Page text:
ISO 25,600 (equiv), in-camera JPEG at default NR and sharpening settings ACR 6.7 Raw processed 'to taste'

Compared to Canon EOS 5D Mark III

On paper, the Nikon D800 has a resolution advantage over the 24MP Canon EOS 5D Mark III; one which you can explore for yourself in our studio comparison tool. We thought it would be interesting to see how these two cameras compare in terms of low light performance at an identical output image size. To that end we processed raw files from each camera with ACR's sharpening and noise reduction set to '0'. The 22MP Canon EOS 5D Mark III image was then upsampled to match the 36MP resolution of the D800. Identical amounts of low-radius sharpening were applied to both images in Photoshop.

The scene below was shot at ISO 6400 under low color-temperature (approx. 2600K) artificial light, designed to be representative of typical indoor lighting. This accentuates the appearance of noise due to the low level of blue light in the spectrum of the light source. This means that to achieve accurate white balance the blue channel has to be amplified strongly, and the green channel to a lesser extent - thereby increasing the visible noise. Each camera was used at its default noise reduction and sharpening settings.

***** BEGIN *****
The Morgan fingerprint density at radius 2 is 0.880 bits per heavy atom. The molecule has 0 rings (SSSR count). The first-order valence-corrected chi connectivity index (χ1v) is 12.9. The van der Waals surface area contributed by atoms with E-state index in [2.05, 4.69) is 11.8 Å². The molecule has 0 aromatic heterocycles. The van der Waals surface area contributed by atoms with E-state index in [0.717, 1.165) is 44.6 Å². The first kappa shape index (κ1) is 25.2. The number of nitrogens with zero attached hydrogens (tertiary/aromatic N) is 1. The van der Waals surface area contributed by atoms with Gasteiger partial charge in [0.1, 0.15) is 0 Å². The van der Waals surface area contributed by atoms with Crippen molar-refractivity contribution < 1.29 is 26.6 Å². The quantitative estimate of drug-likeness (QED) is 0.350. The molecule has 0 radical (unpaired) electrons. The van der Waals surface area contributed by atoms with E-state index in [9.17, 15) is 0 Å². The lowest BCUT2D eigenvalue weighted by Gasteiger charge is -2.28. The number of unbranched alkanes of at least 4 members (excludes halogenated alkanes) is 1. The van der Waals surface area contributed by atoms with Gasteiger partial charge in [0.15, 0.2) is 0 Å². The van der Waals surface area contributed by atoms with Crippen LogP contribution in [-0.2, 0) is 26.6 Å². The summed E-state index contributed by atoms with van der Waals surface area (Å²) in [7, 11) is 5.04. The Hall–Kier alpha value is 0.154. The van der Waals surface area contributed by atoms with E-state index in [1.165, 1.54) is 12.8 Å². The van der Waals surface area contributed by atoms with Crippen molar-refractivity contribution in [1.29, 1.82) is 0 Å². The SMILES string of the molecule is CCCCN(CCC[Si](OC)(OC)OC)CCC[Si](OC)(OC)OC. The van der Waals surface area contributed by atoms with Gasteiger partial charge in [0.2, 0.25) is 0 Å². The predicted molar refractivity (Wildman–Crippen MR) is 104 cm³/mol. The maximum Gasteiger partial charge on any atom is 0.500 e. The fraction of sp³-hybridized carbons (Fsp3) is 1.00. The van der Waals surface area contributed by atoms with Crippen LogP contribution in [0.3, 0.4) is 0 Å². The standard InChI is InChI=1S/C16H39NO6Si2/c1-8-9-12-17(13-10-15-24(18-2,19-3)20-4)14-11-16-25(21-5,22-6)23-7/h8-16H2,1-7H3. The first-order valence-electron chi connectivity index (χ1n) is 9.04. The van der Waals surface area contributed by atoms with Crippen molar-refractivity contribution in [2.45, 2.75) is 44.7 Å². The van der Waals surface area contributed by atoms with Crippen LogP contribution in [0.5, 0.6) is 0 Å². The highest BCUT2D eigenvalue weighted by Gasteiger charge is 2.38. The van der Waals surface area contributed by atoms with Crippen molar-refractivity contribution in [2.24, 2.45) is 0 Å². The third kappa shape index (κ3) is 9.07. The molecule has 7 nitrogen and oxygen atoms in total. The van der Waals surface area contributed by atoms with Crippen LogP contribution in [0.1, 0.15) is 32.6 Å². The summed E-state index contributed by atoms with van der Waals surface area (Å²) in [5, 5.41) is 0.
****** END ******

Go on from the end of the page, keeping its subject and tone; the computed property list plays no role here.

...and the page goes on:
Nikon D800
ISO 6400 1/30 sec., f/8.0
Canon EOS 5D Mark III
ISO 6400 1/30 sec., f/8.0
Upsampled to 36 MP using Bicubic